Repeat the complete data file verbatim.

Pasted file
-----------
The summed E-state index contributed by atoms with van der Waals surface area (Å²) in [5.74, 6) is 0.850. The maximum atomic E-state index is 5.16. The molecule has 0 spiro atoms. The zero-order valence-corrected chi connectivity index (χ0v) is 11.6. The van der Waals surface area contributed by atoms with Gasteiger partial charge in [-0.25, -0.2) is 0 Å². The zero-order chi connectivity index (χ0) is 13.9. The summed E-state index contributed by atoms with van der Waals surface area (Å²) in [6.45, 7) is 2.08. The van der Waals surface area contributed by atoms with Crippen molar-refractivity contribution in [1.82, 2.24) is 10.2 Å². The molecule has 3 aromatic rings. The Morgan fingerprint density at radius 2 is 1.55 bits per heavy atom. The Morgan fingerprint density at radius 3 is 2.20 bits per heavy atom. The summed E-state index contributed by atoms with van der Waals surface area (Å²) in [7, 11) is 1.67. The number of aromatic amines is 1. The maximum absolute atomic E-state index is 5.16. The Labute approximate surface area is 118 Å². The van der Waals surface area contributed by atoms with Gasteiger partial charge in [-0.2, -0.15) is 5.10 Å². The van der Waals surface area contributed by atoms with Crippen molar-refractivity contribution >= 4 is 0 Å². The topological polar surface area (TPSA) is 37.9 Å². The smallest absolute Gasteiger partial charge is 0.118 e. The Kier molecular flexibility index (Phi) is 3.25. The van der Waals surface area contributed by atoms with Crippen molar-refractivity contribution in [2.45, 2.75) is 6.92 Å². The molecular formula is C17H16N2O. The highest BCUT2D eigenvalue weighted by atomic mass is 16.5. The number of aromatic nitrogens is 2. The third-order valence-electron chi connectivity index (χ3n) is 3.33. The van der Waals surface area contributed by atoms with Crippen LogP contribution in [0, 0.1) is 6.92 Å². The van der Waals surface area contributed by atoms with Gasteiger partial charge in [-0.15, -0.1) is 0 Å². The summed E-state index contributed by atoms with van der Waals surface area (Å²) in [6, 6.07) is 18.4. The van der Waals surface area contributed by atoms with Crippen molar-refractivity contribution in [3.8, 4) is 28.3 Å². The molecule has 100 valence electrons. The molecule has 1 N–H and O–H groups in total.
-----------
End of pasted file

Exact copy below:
The summed E-state index contributed by atoms with van der Waals surface area (Å²) in [5.74, 6) is 0.850. The maximum atomic E-state index is 5.16. The molecule has 0 spiro atoms. The zero-order valence-corrected chi connectivity index (χ0v) is 11.6. The van der Waals surface area contributed by atoms with Gasteiger partial charge in [-0.25, -0.2) is 0 Å². The zero-order chi connectivity index (χ0) is 13.9. The summed E-state index contributed by atoms with van der Waals surface area (Å²) in [6.45, 7) is 2.08. The van der Waals surface area contributed by atoms with Crippen molar-refractivity contribution in [1.82, 2.24) is 10.2 Å². The molecule has 3 aromatic rings. The Morgan fingerprint density at radius 2 is 1.55 bits per heavy atom. The Morgan fingerprint density at radius 3 is 2.20 bits per heavy atom. The summed E-state index contributed by atoms with van der Waals surface area (Å²) in [7, 11) is 1.67. The number of aromatic amines is 1. The maximum absolute atomic E-state index is 5.16. The Labute approximate surface area is 118 Å². The van der Waals surface area contributed by atoms with Gasteiger partial charge in [-0.2, -0.15) is 5.10 Å². The van der Waals surface area contributed by atoms with Crippen molar-refractivity contribution >= 4 is 0 Å². The topological polar surface area (TPSA) is 37.9 Å². The smallest absolute Gasteiger partial charge is 0.118 e. The Kier molecular flexibility index (Phi) is 3.25. The van der Waals surface area contributed by atoms with Crippen molar-refractivity contribution in [2.45, 2.75) is 6.92 Å². The molecular formula is C17H16N2O. The highest BCUT2D eigenvalue weighted by atomic mass is 16.5. The number of aromatic nitrogens is 2. The third-order valence-electron chi connectivity index (χ3n) is 3.33. The van der Waals surface area contributed by atoms with Crippen LogP contribution in [0, 0.1) is 6.92 Å². The van der Waals surface area contributed by atoms with Gasteiger partial charge in [-0.15, -0.1) is 0 Å². The summed E-state index contributed by atoms with van der Waals surface area (Å²) in [6, 6.07) is 18.4. The van der Waals surface area contributed by atoms with Crippen molar-refractivity contribution in [3.8, 4) is 28.3 Å². The molecule has 100 valence electrons. The molecule has 1 N–H and O–H groups in total.